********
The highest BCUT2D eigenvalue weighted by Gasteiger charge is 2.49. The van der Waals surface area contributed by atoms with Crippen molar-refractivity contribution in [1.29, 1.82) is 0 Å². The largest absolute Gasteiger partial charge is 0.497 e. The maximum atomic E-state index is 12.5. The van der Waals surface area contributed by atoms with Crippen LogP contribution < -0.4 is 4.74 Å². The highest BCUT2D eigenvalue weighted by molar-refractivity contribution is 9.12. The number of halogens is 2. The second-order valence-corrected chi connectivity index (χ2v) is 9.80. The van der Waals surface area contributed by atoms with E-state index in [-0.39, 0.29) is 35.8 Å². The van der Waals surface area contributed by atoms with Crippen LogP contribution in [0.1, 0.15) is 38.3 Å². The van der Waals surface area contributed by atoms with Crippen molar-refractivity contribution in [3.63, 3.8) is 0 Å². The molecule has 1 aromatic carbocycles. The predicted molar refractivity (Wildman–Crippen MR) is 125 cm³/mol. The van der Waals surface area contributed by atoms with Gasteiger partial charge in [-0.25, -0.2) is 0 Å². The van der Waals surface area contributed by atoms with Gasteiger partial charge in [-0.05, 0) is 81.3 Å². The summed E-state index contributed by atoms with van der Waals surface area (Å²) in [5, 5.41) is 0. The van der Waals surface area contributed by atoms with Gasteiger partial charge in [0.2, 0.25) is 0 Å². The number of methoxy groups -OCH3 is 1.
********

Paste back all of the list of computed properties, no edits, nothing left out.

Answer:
The highest BCUT2D eigenvalue weighted by Gasteiger charge is 2.49. The van der Waals surface area contributed by atoms with Crippen molar-refractivity contribution in [1.29, 1.82) is 0 Å². The largest absolute Gasteiger partial charge is 0.497 e. The maximum atomic E-state index is 12.5. The van der Waals surface area contributed by atoms with Crippen LogP contribution < -0.4 is 4.74 Å². The highest BCUT2D eigenvalue weighted by molar-refractivity contribution is 9.12. The number of halogens is 2. The second-order valence-corrected chi connectivity index (χ2v) is 9.80. The van der Waals surface area contributed by atoms with E-state index in [-0.39, 0.29) is 35.8 Å². The van der Waals surface area contributed by atoms with Crippen LogP contribution in [0.1, 0.15) is 38.3 Å². The van der Waals surface area contributed by atoms with Crippen molar-refractivity contribution in [3.63, 3.8) is 0 Å². The molecule has 1 aromatic carbocycles. The predicted molar refractivity (Wildman–Crippen MR) is 125 cm³/mol. The van der Waals surface area contributed by atoms with Gasteiger partial charge in [-0.25, -0.2) is 0 Å². The van der Waals surface area contributed by atoms with Gasteiger partial charge in [-0.05, 0) is 81.3 Å². The summed E-state index contributed by atoms with van der Waals surface area (Å²) in [5, 5.41) is 0. The van der Waals surface area contributed by atoms with Gasteiger partial charge in [0.2, 0.25) is 0 Å². The number of methoxy groups -OCH3 is 1.